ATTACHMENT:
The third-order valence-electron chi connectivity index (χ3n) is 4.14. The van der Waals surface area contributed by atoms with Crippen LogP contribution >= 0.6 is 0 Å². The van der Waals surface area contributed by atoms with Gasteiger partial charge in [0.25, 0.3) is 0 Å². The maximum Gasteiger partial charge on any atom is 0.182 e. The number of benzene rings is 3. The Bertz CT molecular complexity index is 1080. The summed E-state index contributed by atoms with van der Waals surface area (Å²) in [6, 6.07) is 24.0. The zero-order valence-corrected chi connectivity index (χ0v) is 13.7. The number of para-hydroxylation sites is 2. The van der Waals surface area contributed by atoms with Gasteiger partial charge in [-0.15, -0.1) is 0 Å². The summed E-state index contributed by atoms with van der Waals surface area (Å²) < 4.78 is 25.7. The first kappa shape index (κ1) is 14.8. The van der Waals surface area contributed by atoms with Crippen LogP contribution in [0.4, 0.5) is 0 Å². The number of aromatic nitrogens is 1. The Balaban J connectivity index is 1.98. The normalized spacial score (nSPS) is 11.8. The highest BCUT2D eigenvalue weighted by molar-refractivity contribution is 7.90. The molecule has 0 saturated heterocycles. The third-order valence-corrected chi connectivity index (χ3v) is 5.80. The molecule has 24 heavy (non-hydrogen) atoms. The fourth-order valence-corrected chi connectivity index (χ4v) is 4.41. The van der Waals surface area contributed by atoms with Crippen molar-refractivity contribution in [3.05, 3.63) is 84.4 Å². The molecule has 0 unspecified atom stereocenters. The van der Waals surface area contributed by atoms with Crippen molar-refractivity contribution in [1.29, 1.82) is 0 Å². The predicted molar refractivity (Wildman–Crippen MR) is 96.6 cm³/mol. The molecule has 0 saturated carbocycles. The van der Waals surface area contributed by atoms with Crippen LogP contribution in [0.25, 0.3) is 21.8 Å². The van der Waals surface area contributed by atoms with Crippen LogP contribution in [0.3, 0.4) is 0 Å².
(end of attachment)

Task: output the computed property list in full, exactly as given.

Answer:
The third-order valence-electron chi connectivity index (χ3n) is 4.14. The van der Waals surface area contributed by atoms with Crippen LogP contribution >= 0.6 is 0 Å². The van der Waals surface area contributed by atoms with Gasteiger partial charge in [0.25, 0.3) is 0 Å². The maximum Gasteiger partial charge on any atom is 0.182 e. The number of benzene rings is 3. The Bertz CT molecular complexity index is 1080. The summed E-state index contributed by atoms with van der Waals surface area (Å²) in [6, 6.07) is 24.0. The zero-order valence-corrected chi connectivity index (χ0v) is 13.7. The number of para-hydroxylation sites is 2. The van der Waals surface area contributed by atoms with Gasteiger partial charge in [-0.15, -0.1) is 0 Å². The summed E-state index contributed by atoms with van der Waals surface area (Å²) < 4.78 is 25.7. The first kappa shape index (κ1) is 14.8. The van der Waals surface area contributed by atoms with Crippen LogP contribution in [0.4, 0.5) is 0 Å². The number of aromatic nitrogens is 1. The Balaban J connectivity index is 1.98. The normalized spacial score (nSPS) is 11.8. The highest BCUT2D eigenvalue weighted by molar-refractivity contribution is 7.90. The molecule has 0 saturated heterocycles. The third-order valence-corrected chi connectivity index (χ3v) is 5.80. The molecule has 24 heavy (non-hydrogen) atoms. The fourth-order valence-corrected chi connectivity index (χ4v) is 4.41. The van der Waals surface area contributed by atoms with Crippen molar-refractivity contribution in [3.05, 3.63) is 84.4 Å². The molecule has 0 unspecified atom stereocenters. The van der Waals surface area contributed by atoms with Crippen molar-refractivity contribution in [1.29, 1.82) is 0 Å². The predicted molar refractivity (Wildman–Crippen MR) is 96.6 cm³/mol. The molecule has 0 saturated carbocycles. The van der Waals surface area contributed by atoms with Crippen LogP contribution in [0.25, 0.3) is 21.8 Å². The van der Waals surface area contributed by atoms with Crippen LogP contribution in [0.3, 0.4) is 0 Å².